In 2010, the Franklin Pierce Law Center in Concord was incorporated into the University of New Hampshire System and renamed the University of New Hampshire School of Law. It is the only law school in the state of New Hampshire. The School of Law offers Juris Doctor degrees in addition to graduate studies in Intellectual Property and Commerce & Technology. The University of New Hampshire Law School is renowned for its intellectual property law programs, consistently ranking in the top ten of U.S. News & World Report rankings. In 2012, it was ranked 4th behind the University of California at Berkeley, Stanford University and George Washington University.
The Peter T. Paul College of Business and Economics building was opened for occupancy in January 2013. Formerly the Whittemore School of Business and Economics (WSBE), the Paul School offers degrees in Business Administration (featuring focuses in Accounting, Entrepreneurial Venture Creation, Finance, Information Systems Management, International Business and Economics, Management, and Marketing), Hospitality, and Economics (either in B.A. or B.S).
As of the 2015 fall semester, the university had 12,840 undergraduate students and 2,500 graduate students enrolled in more than 200 majors. The student body comprises 47% in-state students, 49% out-of-state students, and 4% international students; and is 54% female and 46% male.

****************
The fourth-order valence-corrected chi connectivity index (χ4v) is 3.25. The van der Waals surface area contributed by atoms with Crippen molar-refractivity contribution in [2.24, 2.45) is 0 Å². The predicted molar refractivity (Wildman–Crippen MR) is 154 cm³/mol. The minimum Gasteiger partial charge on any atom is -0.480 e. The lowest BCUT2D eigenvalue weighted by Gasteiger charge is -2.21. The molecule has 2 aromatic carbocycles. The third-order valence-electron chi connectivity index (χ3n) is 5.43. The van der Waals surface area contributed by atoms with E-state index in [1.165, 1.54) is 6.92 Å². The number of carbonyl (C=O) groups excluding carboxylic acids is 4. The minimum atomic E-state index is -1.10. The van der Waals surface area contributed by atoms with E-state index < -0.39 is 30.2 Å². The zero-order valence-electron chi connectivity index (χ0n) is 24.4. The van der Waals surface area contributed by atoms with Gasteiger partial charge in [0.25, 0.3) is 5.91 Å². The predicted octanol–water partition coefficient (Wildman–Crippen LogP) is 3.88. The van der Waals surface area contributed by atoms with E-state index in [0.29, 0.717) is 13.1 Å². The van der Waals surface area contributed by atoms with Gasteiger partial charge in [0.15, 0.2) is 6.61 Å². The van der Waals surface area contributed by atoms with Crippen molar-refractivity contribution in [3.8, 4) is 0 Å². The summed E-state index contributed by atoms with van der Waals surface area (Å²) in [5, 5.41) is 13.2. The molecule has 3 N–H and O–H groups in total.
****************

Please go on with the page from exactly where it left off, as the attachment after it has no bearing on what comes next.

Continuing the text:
Admission to UNH is rated as "selective" by U.S. News & World Report.
UNH received 18,040 applications for admission to the Fall 2019 incoming freshman class; 15,159 were admitted (an acceptance rate of 84.0%), and 2,731 enrolled. The middle 50% range of enrolled freshmen SAT scores was 1080-1260 for the composite, 540-640 for evidence-based reading and writing, and 530-630 for math, while the ACT composite middle 50% range was 22–28.
|THE / WSJ||501–600|
|U.S. News & World Report||143|
|U.S. News & World Report||532|
U.S. News & World Report ranks New Hampshire tied for 143rd among 389 "national universities" and tied for 65th out of 209 "top public schools" in 2021. The University of New Hampshire is accredited by the New England Commission of Higher Education.
In 2012, the Department of Education ranked the University of New Hampshire as having the sixth most expensive in-state tuition for a public four-year college. The University of New Hampshire ranks lowest in the country for the amount of subsidy it receives from the state.
Money magazine ranked the University of New Hampshire 117th out of 744 in its "Best Colleges For Your Money 2019" report.
The university is classified among "R1: Doctoral Universities – Very high research activity". According to the National Science Foundation, UNH spent $146 million on research and development in 2018, ranking it 137th in the nation.
The University Library consists of the main Dimond Library and three science libraries specializing in chemistry, physics, and computer science, mathematics, and engineering. One enters The Dimond Library on the third floor. It has three quiet study reading rooms, seating for 1,200, Zeke's Café, and the Dimond Academic Commons (DAC), in which is offered computer workstations, IT help, the Connors Writing Center, Geospatial Information Services Center, and research help. Other areas of the library provide access to media equipment, collaborative work spaces, and laptop ports.